“At first, I really didn’t want to go,” said Rodneyse Bichotte, whose day job in Corporate Development Mergers and Acquisitions at American Express and her other job as Democratic District Leader in the 42nd Assembly District in Brooklyn, a non-paid elected position, keeps her really busy.
“I’m on the Board of Habitat for Humanity-NYC,” Bichotte said. “ I am the Haitian Board member; I chair the Advocacy Committee.” Bichotte had to go! Her last trip to Haiti was two months after the earthquake in March 2010.
The Brooklynite returned to New York very happy, almost transformed, after one week of sweating while doing construction under Haiti’s sun at the Jimmy and Rosalynn Carter Work Project Build, an annual, internationally-recognized week of building simple, decent and affordable housing with and for families in need.
Four hundred twenty international volunteers raised $5000 each to build 100 homes for Haitians who lost everything in the earthquake. While some volunteers had been on many previous Habitat Builds, this was a first for Bichotte who has been involved with Habitat for over 20 years.
Construction took place in Santo, a neighborhood of Leogane, the earthquake’s epicenter–where 80% of the city was destroyed–about 16 miles south of Port-au-Prince.
“You’re working alongside these (new) homeowners, people who haven’t a home, there’s no agriculture, and they’re excited to have been selected to be a homeowner,” were reflections from Bichotte, who worked with a team of 10 volunteers on two houses during the five working days in Haiti.
All the volunteers boarded four chartered planes in Atlanta and were conveyed straight from the Port-au-Prince airport to the compound, accompanied by state police and security protection. The tent compound, a 20-minute drive to the work site, was their home for the week; volunteers were never off either of these sites.
Fifty Haitians with English language skills, bridging the linguistic gap, were roving translators between homeowners and other Haitian staff and the work teams. “By default, I was the translator for our teams,” Bichotte said, which made for good communication with the two Haitian women-recipients of the homes she worked on. Sheila, age 36, is the single mother of three children, ages 15, 12, and 5 and the other, Ginou, whose husband died in the earthquake, has two children, ages 2 and 9. The lucky 100 new homeowners, currently living under tarps or in tents, were chosen by community leaders; a lot of interviews were part of the process.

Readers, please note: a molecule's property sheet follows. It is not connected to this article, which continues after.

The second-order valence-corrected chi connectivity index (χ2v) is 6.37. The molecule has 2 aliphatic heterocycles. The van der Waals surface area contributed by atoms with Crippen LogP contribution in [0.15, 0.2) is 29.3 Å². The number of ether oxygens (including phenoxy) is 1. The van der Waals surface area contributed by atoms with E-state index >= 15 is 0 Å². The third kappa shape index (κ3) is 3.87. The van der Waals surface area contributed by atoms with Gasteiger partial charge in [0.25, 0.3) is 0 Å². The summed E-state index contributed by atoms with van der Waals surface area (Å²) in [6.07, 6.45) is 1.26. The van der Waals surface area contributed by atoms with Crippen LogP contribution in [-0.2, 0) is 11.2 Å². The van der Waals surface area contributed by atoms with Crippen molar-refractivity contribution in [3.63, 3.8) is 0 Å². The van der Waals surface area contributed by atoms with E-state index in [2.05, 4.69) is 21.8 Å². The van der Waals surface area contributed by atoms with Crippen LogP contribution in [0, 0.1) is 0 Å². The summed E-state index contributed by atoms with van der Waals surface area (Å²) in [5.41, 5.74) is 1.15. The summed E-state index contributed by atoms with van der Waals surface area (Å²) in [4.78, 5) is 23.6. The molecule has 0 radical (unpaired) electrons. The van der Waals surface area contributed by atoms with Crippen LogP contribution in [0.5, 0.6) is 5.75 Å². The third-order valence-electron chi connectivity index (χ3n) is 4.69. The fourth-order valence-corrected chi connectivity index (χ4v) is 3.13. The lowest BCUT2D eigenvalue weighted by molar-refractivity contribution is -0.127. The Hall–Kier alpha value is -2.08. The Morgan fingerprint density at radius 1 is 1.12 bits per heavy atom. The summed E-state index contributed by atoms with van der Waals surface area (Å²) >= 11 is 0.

The homes are simple, two-room frame houses, on foundations that were built prior to the volunteer’s arrival. “I learned how to hammer better. What was really hard were the hurricane clips, metal plates used to connect 2×4’s together tight. It was hard to hammer,” said Bichotte of her newly gained construction skills. There is room in the back for an owner to expand the house (and also for a garden.)
Experienced Habitat volunteers found the Haiti homes quite different from other projects, particularly, no plumbing and no electricity. Solar panels are planned for each house in the future. One hundred fifty community latrines will serve the community.
A community center, school, health clinic and recreation field are also intended for construction. Wells are also to be built, roads improved, and a marketplace built.
The land, a former sugar cane field, was donated by the municipality, but up to a week before the Build was to begin, all the papers were not in order. The JC Work Project Build wouldn’t take place without the land deeds in-hand, Bichotte clarified. Haiti’s President had to intervene.
The annual JC Work Project Builds are massive undertakings, utilizing a thousand volunteers, but Haiti’s logistical challenges limited the number to less than half the usual. These Builds alternate national and international––a Katrina-impacted New Orleans was a previous Build. The Haiti mission is being extended another year because the need is so great and next year, another 100 homes will be built in the Santo community.
The plan is for Santo to hold 500 new homes. Including the construction of 55 homes prior to the Jimmy Carter Build by Haven, an Irish organization, come January, 150 houses will be ready for the families to move in.
During their week, living in a highly controlled and secure environment, volunteers saw little of Haiti–only glimpses through their bus windows, to and from the airport–through Carrefour on their way to Leogane, and what they could see of Haitian life during the back and forth from the home compound and to the worksite.
Haitian-born activist Ilio Durandis, who lives in Boston, was also a volunteer, sponsored by the Red Cross and a default translator on his work team. “I have mixed feelings,” he said on his return. “It’s good for the people receiving houses; they’re a lot better and are grateful,” he said, but knowing of the vast devastation, he voiced that Habitat could do more.
Jimmy Carter–building homes for more than 30 years–was in Haiti with his wife Rosalynn working on two homes, eating alongside and participating in sessions with the volunteers. Garth Brooks was also part of this Build. Mid-week, President Martelly visited the construction site.
At the end of the Build, Jimmy Carter visited every house for the celebratory dedication and photo, where each new owner was presented a bible and a cross, signed by those who helped build the house. Bichotte said, “It was an emotional moment. The new homeowners spoke (movingly) from the heart with great thanks. Everyone was teary-eyed.”
There was a waiting list to participate in this year’s Build. To work next year, one can get info and sign up on the Habitat website, www.habitat.org/cwp/2011/, remembering to raise $5000, which covers all transportation from Atlanta and in Haiti, accommodations and meals, and goes toward the construction costs.